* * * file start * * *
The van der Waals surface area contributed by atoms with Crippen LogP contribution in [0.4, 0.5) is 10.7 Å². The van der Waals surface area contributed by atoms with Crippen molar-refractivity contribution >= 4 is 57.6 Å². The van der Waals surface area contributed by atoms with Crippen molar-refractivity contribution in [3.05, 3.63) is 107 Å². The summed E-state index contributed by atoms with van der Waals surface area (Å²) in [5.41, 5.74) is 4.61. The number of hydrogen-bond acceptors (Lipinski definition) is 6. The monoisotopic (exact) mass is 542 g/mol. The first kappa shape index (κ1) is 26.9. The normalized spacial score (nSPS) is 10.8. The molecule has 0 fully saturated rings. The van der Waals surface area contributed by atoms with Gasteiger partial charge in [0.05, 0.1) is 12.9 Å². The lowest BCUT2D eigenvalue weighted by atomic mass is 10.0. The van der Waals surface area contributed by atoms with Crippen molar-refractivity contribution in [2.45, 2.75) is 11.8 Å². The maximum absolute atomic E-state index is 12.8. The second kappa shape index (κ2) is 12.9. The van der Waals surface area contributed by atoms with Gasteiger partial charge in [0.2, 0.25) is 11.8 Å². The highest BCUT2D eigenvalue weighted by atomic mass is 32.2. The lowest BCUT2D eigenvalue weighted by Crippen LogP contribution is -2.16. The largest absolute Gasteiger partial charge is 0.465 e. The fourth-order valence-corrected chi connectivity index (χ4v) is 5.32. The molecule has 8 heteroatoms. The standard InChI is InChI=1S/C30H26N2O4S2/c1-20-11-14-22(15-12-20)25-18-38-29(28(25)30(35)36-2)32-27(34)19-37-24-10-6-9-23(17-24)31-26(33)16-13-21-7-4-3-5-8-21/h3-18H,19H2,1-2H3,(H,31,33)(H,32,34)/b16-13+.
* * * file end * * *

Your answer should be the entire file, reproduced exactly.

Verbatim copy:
The van der Waals surface area contributed by atoms with Crippen LogP contribution in [0.4, 0.5) is 10.7 Å². The van der Waals surface area contributed by atoms with Crippen molar-refractivity contribution >= 4 is 57.6 Å². The van der Waals surface area contributed by atoms with Crippen molar-refractivity contribution in [3.05, 3.63) is 107 Å². The summed E-state index contributed by atoms with van der Waals surface area (Å²) in [5.41, 5.74) is 4.61. The number of hydrogen-bond acceptors (Lipinski definition) is 6. The monoisotopic (exact) mass is 542 g/mol. The first kappa shape index (κ1) is 26.9. The normalized spacial score (nSPS) is 10.8. The molecule has 0 fully saturated rings. The van der Waals surface area contributed by atoms with Gasteiger partial charge in [0.05, 0.1) is 12.9 Å². The lowest BCUT2D eigenvalue weighted by atomic mass is 10.0. The van der Waals surface area contributed by atoms with Crippen molar-refractivity contribution in [2.45, 2.75) is 11.8 Å². The maximum absolute atomic E-state index is 12.8. The second kappa shape index (κ2) is 12.9. The van der Waals surface area contributed by atoms with Gasteiger partial charge in [0.2, 0.25) is 11.8 Å². The highest BCUT2D eigenvalue weighted by atomic mass is 32.2. The lowest BCUT2D eigenvalue weighted by Crippen LogP contribution is -2.16. The largest absolute Gasteiger partial charge is 0.465 e. The fourth-order valence-corrected chi connectivity index (χ4v) is 5.32. The molecule has 8 heteroatoms. The standard InChI is InChI=1S/C30H26N2O4S2/c1-20-11-14-22(15-12-20)25-18-38-29(28(25)30(35)36-2)32-27(34)19-37-24-10-6-9-23(17-24)31-26(33)16-13-21-7-4-3-5-8-21/h3-18H,19H2,1-2H3,(H,31,33)(H,32,34)/b16-13+.